Ecological Determinants of the New York State Temperance Movement, 1828-1834
Ryan K. Masters, University of Texas at Austin
Using multilevel growth curve modeling, Poisson regression, and negative binomial regression I measure associations between county characteristics and the number of temperance societies in New York State during the 1820s and 1830s. Multiple waves of data collection allow for growth trajectories to be measured over time as outcomes of several social, economic, and political processes. Particular attention is given to the relationship between the growth of temperance societies and the levels of religious activity within and between counties. Findings reveal both substantive and significant associations between religious revival activity and numbers of temperance societies. These results support the theory that the New York temperance movement was largely a byproduct of the Second Great Awakening, and that the mobilization efforts of the temperance movement are best understodd by fusing the life politics and contentious politics theories of social movements.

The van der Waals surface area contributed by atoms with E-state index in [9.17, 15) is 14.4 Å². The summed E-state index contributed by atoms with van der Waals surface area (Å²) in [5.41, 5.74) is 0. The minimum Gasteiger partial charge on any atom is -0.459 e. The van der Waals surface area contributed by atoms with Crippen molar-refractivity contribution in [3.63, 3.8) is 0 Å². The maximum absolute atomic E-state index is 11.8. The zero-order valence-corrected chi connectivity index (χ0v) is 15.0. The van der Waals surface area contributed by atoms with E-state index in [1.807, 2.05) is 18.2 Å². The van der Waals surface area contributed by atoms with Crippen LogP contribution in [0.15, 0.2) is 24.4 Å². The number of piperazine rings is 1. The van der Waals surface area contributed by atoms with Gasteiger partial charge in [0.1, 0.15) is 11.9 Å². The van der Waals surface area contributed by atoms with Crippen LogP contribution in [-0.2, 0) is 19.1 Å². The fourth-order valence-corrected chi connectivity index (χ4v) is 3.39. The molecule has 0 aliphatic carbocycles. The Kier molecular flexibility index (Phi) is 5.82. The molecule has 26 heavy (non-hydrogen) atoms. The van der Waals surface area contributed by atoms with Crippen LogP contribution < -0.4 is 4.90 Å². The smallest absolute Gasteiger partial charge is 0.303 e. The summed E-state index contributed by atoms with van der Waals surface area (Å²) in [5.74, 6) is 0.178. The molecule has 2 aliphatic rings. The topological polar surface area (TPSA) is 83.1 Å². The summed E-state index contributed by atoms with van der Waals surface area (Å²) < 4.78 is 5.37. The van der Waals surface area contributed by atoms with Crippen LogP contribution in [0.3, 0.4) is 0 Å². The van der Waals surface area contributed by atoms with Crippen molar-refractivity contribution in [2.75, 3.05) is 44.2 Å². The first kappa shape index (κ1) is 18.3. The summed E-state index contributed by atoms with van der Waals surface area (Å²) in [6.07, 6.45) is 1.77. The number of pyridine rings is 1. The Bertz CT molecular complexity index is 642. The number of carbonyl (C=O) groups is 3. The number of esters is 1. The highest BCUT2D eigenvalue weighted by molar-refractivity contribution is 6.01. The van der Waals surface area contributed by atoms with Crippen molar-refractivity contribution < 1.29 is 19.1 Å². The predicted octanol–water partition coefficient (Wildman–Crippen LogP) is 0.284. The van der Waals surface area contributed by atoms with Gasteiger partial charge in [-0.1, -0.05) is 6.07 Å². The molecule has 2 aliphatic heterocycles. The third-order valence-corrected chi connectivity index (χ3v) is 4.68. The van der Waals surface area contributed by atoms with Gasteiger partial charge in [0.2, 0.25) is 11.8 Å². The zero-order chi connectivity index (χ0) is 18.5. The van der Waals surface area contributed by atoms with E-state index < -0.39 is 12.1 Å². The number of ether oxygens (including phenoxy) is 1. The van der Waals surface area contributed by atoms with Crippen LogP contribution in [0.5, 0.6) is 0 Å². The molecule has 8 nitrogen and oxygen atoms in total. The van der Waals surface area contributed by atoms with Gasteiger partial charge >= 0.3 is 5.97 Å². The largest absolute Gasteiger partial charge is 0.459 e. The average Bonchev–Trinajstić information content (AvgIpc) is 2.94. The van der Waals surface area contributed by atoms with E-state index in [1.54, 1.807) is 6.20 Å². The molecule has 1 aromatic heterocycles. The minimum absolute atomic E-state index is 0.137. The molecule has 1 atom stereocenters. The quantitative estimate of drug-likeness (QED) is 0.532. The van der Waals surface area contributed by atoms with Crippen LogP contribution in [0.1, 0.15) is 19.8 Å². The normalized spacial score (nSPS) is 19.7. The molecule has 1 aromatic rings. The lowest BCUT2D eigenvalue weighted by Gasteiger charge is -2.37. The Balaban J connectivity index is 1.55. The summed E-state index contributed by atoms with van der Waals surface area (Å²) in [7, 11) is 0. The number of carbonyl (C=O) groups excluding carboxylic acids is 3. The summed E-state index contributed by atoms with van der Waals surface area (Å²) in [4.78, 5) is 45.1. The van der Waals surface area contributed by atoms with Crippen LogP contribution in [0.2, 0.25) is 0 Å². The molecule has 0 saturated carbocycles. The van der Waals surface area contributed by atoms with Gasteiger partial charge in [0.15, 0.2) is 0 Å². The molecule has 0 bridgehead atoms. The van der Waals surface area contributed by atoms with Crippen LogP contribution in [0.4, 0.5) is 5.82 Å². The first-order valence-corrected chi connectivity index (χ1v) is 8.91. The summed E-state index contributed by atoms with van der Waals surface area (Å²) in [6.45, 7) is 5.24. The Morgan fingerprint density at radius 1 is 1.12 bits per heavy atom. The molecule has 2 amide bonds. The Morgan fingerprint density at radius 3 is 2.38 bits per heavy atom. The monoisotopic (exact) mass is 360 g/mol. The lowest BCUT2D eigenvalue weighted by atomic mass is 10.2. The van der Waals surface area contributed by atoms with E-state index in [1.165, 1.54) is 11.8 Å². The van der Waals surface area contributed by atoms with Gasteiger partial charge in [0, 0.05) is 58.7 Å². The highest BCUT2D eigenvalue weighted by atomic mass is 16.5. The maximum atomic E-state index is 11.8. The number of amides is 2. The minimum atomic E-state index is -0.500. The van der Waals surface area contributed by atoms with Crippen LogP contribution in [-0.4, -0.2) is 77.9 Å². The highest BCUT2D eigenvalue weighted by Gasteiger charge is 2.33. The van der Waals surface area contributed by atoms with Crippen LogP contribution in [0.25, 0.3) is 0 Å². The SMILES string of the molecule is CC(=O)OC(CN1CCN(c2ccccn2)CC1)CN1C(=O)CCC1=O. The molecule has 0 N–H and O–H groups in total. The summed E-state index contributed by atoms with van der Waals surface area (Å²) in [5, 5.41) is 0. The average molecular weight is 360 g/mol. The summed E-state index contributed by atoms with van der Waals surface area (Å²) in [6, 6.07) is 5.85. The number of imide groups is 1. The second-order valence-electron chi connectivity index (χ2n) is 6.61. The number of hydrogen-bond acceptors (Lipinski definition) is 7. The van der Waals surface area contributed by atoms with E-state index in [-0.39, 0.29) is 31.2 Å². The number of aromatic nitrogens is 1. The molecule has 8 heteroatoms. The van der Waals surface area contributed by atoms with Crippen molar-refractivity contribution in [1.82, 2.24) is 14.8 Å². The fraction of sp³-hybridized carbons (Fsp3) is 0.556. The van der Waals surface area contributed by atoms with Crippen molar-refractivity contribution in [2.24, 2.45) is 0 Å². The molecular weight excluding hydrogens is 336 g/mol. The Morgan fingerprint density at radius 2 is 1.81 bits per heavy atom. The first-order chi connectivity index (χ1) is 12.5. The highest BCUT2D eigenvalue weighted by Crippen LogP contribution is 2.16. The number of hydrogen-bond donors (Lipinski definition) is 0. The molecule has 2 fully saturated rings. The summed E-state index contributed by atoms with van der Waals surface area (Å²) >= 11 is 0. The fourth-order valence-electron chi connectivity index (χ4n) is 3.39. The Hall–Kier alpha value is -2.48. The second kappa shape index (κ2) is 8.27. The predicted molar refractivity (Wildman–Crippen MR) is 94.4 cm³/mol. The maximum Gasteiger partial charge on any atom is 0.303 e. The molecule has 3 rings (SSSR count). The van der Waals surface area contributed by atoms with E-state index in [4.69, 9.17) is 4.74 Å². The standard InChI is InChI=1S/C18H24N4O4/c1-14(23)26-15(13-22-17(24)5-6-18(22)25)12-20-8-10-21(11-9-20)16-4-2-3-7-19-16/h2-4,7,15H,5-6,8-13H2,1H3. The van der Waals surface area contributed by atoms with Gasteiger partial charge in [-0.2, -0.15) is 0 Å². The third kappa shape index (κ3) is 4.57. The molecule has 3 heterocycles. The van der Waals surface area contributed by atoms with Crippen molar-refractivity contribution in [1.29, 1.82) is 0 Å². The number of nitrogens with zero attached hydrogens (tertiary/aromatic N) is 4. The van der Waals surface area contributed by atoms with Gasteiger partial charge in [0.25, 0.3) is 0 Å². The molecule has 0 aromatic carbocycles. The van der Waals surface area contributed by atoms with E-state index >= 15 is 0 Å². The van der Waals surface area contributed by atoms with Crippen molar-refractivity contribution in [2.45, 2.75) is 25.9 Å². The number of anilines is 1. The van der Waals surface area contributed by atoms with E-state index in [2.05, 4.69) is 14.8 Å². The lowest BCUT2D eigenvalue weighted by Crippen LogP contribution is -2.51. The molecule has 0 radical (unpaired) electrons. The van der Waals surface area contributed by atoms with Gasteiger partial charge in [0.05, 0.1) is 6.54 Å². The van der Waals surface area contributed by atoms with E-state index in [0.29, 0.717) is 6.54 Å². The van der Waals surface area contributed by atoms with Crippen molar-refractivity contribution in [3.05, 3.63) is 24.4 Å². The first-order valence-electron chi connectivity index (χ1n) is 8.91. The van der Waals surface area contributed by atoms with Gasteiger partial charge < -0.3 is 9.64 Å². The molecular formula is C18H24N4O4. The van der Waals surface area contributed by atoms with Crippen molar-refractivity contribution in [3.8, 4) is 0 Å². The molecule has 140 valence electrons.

Presented in Poster Session 4